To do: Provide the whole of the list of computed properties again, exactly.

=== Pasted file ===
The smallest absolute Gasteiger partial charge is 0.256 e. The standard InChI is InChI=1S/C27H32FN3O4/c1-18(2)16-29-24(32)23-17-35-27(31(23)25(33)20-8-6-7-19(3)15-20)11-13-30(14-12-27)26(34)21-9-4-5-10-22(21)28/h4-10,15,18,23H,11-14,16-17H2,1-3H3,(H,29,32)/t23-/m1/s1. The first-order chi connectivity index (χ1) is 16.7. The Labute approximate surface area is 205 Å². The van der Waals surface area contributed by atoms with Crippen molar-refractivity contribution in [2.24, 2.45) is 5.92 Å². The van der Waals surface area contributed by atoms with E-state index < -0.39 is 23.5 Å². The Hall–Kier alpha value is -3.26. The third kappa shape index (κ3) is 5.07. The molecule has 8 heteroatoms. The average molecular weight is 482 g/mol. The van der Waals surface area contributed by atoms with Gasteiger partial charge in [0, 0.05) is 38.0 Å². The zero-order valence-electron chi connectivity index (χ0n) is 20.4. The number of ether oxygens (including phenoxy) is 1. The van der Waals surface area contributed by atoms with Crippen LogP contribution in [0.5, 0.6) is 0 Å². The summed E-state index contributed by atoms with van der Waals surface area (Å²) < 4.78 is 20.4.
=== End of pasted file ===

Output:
The smallest absolute Gasteiger partial charge is 0.256 e. The standard InChI is InChI=1S/C27H32FN3O4/c1-18(2)16-29-24(32)23-17-35-27(31(23)25(33)20-8-6-7-19(3)15-20)11-13-30(14-12-27)26(34)21-9-4-5-10-22(21)28/h4-10,15,18,23H,11-14,16-17H2,1-3H3,(H,29,32)/t23-/m1/s1. The first-order chi connectivity index (χ1) is 16.7. The Labute approximate surface area is 205 Å². The van der Waals surface area contributed by atoms with Crippen molar-refractivity contribution in [2.24, 2.45) is 5.92 Å². The van der Waals surface area contributed by atoms with E-state index < -0.39 is 23.5 Å². The Hall–Kier alpha value is -3.26. The third kappa shape index (κ3) is 5.07. The molecule has 8 heteroatoms. The average molecular weight is 482 g/mol. The van der Waals surface area contributed by atoms with Gasteiger partial charge in [0, 0.05) is 38.0 Å². The zero-order valence-electron chi connectivity index (χ0n) is 20.4. The number of ether oxygens (including phenoxy) is 1. The van der Waals surface area contributed by atoms with Crippen LogP contribution in [0.5, 0.6) is 0 Å². The summed E-state index contributed by atoms with van der Waals surface area (Å²) < 4.78 is 20.4.